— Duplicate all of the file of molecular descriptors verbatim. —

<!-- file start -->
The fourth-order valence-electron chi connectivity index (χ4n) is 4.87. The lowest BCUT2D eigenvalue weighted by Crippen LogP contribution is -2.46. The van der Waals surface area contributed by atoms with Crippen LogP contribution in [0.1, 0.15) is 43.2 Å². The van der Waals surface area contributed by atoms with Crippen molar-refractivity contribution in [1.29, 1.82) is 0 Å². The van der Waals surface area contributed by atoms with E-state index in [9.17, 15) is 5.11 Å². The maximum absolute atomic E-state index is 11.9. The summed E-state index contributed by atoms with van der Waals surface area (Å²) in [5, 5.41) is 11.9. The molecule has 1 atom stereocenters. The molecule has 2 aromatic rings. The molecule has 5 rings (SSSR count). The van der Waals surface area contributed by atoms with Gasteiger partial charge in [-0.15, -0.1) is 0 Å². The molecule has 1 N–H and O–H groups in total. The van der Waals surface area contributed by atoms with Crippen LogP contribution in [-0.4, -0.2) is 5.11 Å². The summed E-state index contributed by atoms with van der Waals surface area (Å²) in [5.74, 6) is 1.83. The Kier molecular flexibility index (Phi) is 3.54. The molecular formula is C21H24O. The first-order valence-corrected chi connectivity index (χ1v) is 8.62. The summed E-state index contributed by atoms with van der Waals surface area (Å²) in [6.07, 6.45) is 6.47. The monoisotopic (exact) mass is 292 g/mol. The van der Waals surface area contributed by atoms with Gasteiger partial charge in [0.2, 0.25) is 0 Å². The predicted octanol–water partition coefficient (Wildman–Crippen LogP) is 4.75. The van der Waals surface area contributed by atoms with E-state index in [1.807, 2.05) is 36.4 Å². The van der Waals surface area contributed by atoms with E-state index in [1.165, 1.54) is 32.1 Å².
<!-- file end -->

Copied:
The fourth-order valence-electron chi connectivity index (χ4n) is 4.87. The lowest BCUT2D eigenvalue weighted by Crippen LogP contribution is -2.46. The van der Waals surface area contributed by atoms with Crippen LogP contribution in [0.1, 0.15) is 43.2 Å². The van der Waals surface area contributed by atoms with Crippen molar-refractivity contribution in [1.29, 1.82) is 0 Å². The van der Waals surface area contributed by atoms with E-state index in [9.17, 15) is 5.11 Å². The maximum absolute atomic E-state index is 11.9. The summed E-state index contributed by atoms with van der Waals surface area (Å²) in [5, 5.41) is 11.9. The molecule has 1 atom stereocenters. The molecule has 2 aromatic rings. The molecule has 5 rings (SSSR count). The van der Waals surface area contributed by atoms with Gasteiger partial charge in [-0.15, -0.1) is 0 Å². The molecule has 1 N–H and O–H groups in total. The van der Waals surface area contributed by atoms with Crippen LogP contribution in [-0.4, -0.2) is 5.11 Å². The summed E-state index contributed by atoms with van der Waals surface area (Å²) in [5.74, 6) is 1.83. The Kier molecular flexibility index (Phi) is 3.54. The molecular formula is C21H24O. The first-order valence-corrected chi connectivity index (χ1v) is 8.62. The summed E-state index contributed by atoms with van der Waals surface area (Å²) in [6.07, 6.45) is 6.47. The monoisotopic (exact) mass is 292 g/mol. The van der Waals surface area contributed by atoms with Gasteiger partial charge in [0.2, 0.25) is 0 Å². The predicted octanol–water partition coefficient (Wildman–Crippen LogP) is 4.75. The van der Waals surface area contributed by atoms with E-state index in [1.807, 2.05) is 36.4 Å². The van der Waals surface area contributed by atoms with E-state index in [1.165, 1.54) is 32.1 Å².